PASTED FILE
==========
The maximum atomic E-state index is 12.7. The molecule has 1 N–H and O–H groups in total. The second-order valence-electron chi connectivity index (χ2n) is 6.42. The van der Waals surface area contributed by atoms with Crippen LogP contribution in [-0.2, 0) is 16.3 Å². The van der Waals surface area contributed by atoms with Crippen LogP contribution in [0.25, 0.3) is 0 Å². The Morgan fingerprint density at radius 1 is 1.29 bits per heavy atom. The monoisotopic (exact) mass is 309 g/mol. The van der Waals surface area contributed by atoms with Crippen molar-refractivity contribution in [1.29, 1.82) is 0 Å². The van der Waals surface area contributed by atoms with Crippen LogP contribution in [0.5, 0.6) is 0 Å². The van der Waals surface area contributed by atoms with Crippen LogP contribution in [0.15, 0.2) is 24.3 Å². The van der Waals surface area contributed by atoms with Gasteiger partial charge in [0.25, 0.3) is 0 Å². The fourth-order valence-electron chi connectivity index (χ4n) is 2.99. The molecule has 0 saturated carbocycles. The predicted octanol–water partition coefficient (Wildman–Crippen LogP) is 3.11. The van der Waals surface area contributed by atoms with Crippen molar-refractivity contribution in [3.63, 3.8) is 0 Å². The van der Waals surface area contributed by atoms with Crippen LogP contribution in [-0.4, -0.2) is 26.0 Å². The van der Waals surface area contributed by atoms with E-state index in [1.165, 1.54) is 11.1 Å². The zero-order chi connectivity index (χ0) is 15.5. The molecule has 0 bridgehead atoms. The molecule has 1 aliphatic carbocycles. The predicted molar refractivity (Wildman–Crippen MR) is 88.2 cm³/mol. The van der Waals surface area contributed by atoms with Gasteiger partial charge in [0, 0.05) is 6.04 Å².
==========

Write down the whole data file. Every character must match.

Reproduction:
The maximum atomic E-state index is 12.7. The molecule has 1 N–H and O–H groups in total. The second-order valence-electron chi connectivity index (χ2n) is 6.42. The van der Waals surface area contributed by atoms with Crippen LogP contribution in [-0.2, 0) is 16.3 Å². The van der Waals surface area contributed by atoms with Crippen LogP contribution in [0.25, 0.3) is 0 Å². The Morgan fingerprint density at radius 1 is 1.29 bits per heavy atom. The monoisotopic (exact) mass is 309 g/mol. The van der Waals surface area contributed by atoms with Crippen molar-refractivity contribution in [1.29, 1.82) is 0 Å². The van der Waals surface area contributed by atoms with Crippen LogP contribution in [0.5, 0.6) is 0 Å². The van der Waals surface area contributed by atoms with Crippen LogP contribution in [0.15, 0.2) is 24.3 Å². The van der Waals surface area contributed by atoms with Gasteiger partial charge in [0.25, 0.3) is 0 Å². The fourth-order valence-electron chi connectivity index (χ4n) is 2.99. The molecule has 0 saturated carbocycles. The predicted octanol–water partition coefficient (Wildman–Crippen LogP) is 3.11. The van der Waals surface area contributed by atoms with Crippen molar-refractivity contribution in [3.63, 3.8) is 0 Å². The van der Waals surface area contributed by atoms with Crippen LogP contribution in [-0.4, -0.2) is 26.0 Å². The van der Waals surface area contributed by atoms with E-state index in [1.165, 1.54) is 11.1 Å². The zero-order chi connectivity index (χ0) is 15.5. The molecule has 0 bridgehead atoms. The molecule has 1 aliphatic carbocycles. The predicted molar refractivity (Wildman–Crippen MR) is 88.2 cm³/mol. The van der Waals surface area contributed by atoms with Gasteiger partial charge in [0, 0.05) is 6.04 Å².